Plant-pathogen arms race: A pathogen effector protein inhibits trans-kingdom RNAi (Cell Host & Microbe)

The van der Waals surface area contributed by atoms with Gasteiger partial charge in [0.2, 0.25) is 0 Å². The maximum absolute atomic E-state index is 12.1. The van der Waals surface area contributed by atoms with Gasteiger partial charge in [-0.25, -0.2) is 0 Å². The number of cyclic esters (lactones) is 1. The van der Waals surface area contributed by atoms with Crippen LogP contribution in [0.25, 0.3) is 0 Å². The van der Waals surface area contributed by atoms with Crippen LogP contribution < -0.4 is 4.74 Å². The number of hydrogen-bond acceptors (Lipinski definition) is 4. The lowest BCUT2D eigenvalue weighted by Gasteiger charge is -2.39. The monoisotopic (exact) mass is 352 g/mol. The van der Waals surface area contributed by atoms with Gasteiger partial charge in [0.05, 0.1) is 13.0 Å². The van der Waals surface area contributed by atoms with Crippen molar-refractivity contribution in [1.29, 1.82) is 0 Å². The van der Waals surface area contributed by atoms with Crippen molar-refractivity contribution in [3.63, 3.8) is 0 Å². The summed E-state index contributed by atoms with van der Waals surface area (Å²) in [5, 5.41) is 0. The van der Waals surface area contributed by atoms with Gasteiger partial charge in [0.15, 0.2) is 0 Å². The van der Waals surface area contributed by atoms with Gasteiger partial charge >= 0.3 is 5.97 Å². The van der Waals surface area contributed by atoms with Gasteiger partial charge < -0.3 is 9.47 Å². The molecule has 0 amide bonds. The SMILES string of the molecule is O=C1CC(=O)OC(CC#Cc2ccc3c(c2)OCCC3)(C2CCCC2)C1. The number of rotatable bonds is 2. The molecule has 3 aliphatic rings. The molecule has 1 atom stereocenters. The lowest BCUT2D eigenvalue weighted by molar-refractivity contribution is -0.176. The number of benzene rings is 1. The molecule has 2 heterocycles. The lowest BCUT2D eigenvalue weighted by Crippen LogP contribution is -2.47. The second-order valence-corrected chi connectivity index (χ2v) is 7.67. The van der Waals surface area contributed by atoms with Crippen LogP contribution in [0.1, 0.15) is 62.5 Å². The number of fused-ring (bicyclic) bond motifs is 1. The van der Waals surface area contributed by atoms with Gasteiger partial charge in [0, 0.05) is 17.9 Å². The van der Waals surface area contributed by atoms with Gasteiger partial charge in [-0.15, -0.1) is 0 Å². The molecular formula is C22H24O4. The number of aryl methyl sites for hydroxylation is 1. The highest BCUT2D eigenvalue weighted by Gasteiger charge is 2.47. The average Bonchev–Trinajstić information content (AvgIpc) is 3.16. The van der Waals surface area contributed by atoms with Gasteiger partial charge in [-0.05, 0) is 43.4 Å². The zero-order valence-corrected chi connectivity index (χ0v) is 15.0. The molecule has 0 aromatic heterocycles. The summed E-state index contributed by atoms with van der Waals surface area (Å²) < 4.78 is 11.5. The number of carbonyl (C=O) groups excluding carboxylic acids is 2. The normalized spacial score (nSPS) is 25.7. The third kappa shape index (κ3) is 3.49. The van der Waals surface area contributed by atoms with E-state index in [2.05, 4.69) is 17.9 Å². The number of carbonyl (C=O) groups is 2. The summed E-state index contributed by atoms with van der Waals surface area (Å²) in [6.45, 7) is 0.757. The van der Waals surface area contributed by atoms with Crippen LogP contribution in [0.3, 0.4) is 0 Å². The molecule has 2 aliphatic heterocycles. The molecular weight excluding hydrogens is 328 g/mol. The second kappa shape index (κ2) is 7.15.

Phytophthora spp. are highly aggressive fungus-like pathogens that cause various blight and rot diseases in many crops. Upon invasion of host cells, Phytophthora delivers thousands of effector proteins. Some of these effectors suppress the host RNA silencing pathway, which is mediated by a diverse group of small RNAs including microRNAs (miRNAs), and small interfering RNAs (siRNAs). Hou et al. show that a Phytophthora effector specifically inhibits miRNA-triggered secondary siRNA biogenesis from a group of Arabidopsis transcripts mainly belonging to the PPR gene family. The production of these secondary siRNAs (and their corresponding miRNA triggers) is induced in Arabidopsis as a defense response to Phytophthora capsici infection. Arabidopsis delivers these secondary siRNAs packaged within extracellular vesicles to silence effector transcripts in Phytophthora. The authors showed that introducing some of these secondary siRNAs into Phytophthora decreased its growth and its ability to cause disease. Secondary siRNAs have also been implicated in other plant-pathogen interactions. The findings by Hou et al. further confirm a conserved role of secondary siRNAs in trans-kingdom RNAi. (Summary by Saima Shahid) Cell host & Microbe 10.1016/j.chom.2018.11.007